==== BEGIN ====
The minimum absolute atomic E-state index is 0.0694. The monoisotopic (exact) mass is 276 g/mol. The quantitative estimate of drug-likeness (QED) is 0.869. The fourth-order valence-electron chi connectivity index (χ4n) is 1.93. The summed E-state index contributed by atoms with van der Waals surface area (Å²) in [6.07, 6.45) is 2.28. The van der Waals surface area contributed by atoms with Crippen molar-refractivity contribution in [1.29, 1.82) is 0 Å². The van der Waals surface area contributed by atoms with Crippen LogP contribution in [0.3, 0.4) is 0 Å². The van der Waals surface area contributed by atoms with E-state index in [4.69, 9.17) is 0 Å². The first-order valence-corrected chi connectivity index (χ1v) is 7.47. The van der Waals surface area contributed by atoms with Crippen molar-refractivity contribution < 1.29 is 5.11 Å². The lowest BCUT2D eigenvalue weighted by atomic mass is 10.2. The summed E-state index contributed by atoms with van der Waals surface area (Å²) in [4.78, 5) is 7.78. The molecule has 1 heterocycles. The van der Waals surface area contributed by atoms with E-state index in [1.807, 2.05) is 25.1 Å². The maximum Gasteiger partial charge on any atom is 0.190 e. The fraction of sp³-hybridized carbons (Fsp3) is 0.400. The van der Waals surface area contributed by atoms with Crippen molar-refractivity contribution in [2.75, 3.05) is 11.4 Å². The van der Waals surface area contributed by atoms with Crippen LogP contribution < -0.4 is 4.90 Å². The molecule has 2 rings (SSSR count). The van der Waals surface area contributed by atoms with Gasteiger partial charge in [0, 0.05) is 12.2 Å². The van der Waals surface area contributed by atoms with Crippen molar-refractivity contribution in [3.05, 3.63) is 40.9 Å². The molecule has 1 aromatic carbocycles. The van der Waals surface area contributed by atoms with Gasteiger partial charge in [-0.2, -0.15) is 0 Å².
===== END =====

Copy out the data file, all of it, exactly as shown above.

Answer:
The minimum absolute atomic E-state index is 0.0694. The monoisotopic (exact) mass is 276 g/mol. The quantitative estimate of drug-likeness (QED) is 0.869. The fourth-order valence-electron chi connectivity index (χ4n) is 1.93. The summed E-state index contributed by atoms with van der Waals surface area (Å²) in [6.07, 6.45) is 2.28. The van der Waals surface area contributed by atoms with Crippen molar-refractivity contribution in [1.29, 1.82) is 0 Å². The van der Waals surface area contributed by atoms with Crippen LogP contribution in [0.3, 0.4) is 0 Å². The van der Waals surface area contributed by atoms with E-state index in [4.69, 9.17) is 0 Å². The first-order valence-corrected chi connectivity index (χ1v) is 7.47. The van der Waals surface area contributed by atoms with Crippen molar-refractivity contribution < 1.29 is 5.11 Å². The lowest BCUT2D eigenvalue weighted by atomic mass is 10.2. The summed E-state index contributed by atoms with van der Waals surface area (Å²) in [4.78, 5) is 7.78. The molecule has 1 heterocycles. The van der Waals surface area contributed by atoms with E-state index in [1.807, 2.05) is 25.1 Å². The maximum Gasteiger partial charge on any atom is 0.190 e. The fraction of sp³-hybridized carbons (Fsp3) is 0.400. The van der Waals surface area contributed by atoms with Crippen molar-refractivity contribution in [2.75, 3.05) is 11.4 Å². The van der Waals surface area contributed by atoms with Crippen LogP contribution < -0.4 is 4.90 Å². The molecule has 2 rings (SSSR count). The van der Waals surface area contributed by atoms with Gasteiger partial charge in [0, 0.05) is 12.2 Å². The van der Waals surface area contributed by atoms with Crippen molar-refractivity contribution in [3.05, 3.63) is 40.9 Å². The molecule has 1 aromatic carbocycles. The van der Waals surface area contributed by atoms with Gasteiger partial charge in [-0.2, -0.15) is 0 Å².